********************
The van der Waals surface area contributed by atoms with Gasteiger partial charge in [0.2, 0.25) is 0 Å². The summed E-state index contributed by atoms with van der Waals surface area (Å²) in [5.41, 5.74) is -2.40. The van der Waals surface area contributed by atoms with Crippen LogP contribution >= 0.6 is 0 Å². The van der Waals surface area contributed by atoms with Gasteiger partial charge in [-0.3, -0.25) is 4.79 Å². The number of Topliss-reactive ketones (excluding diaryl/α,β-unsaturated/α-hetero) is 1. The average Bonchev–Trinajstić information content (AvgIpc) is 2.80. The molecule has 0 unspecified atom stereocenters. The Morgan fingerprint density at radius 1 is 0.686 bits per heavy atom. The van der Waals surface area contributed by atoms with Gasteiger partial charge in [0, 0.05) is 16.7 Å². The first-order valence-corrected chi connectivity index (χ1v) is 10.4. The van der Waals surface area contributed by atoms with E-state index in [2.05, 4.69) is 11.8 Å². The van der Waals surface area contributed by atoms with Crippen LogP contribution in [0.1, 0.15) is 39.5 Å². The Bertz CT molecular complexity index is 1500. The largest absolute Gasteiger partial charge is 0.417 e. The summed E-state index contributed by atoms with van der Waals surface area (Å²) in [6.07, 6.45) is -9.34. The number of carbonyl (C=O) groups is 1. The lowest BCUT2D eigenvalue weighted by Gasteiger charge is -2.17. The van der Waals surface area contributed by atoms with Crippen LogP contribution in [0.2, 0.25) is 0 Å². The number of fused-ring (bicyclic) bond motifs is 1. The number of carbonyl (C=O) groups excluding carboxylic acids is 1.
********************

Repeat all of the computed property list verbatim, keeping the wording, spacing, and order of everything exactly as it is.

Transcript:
The van der Waals surface area contributed by atoms with Gasteiger partial charge in [0.2, 0.25) is 0 Å². The summed E-state index contributed by atoms with van der Waals surface area (Å²) in [5.41, 5.74) is -2.40. The van der Waals surface area contributed by atoms with Crippen LogP contribution >= 0.6 is 0 Å². The van der Waals surface area contributed by atoms with Gasteiger partial charge in [-0.3, -0.25) is 4.79 Å². The number of Topliss-reactive ketones (excluding diaryl/α,β-unsaturated/α-hetero) is 1. The average Bonchev–Trinajstić information content (AvgIpc) is 2.80. The molecule has 0 unspecified atom stereocenters. The Morgan fingerprint density at radius 1 is 0.686 bits per heavy atom. The van der Waals surface area contributed by atoms with Gasteiger partial charge in [0, 0.05) is 16.7 Å². The first-order valence-corrected chi connectivity index (χ1v) is 10.4. The van der Waals surface area contributed by atoms with E-state index in [2.05, 4.69) is 11.8 Å². The van der Waals surface area contributed by atoms with Crippen LogP contribution in [0.1, 0.15) is 39.5 Å². The Bertz CT molecular complexity index is 1500. The largest absolute Gasteiger partial charge is 0.417 e. The summed E-state index contributed by atoms with van der Waals surface area (Å²) in [6.07, 6.45) is -9.34. The number of carbonyl (C=O) groups is 1. The lowest BCUT2D eigenvalue weighted by Gasteiger charge is -2.17. The van der Waals surface area contributed by atoms with Crippen LogP contribution in [0.2, 0.25) is 0 Å². The number of fused-ring (bicyclic) bond motifs is 1. The number of carbonyl (C=O) groups excluding carboxylic acids is 1.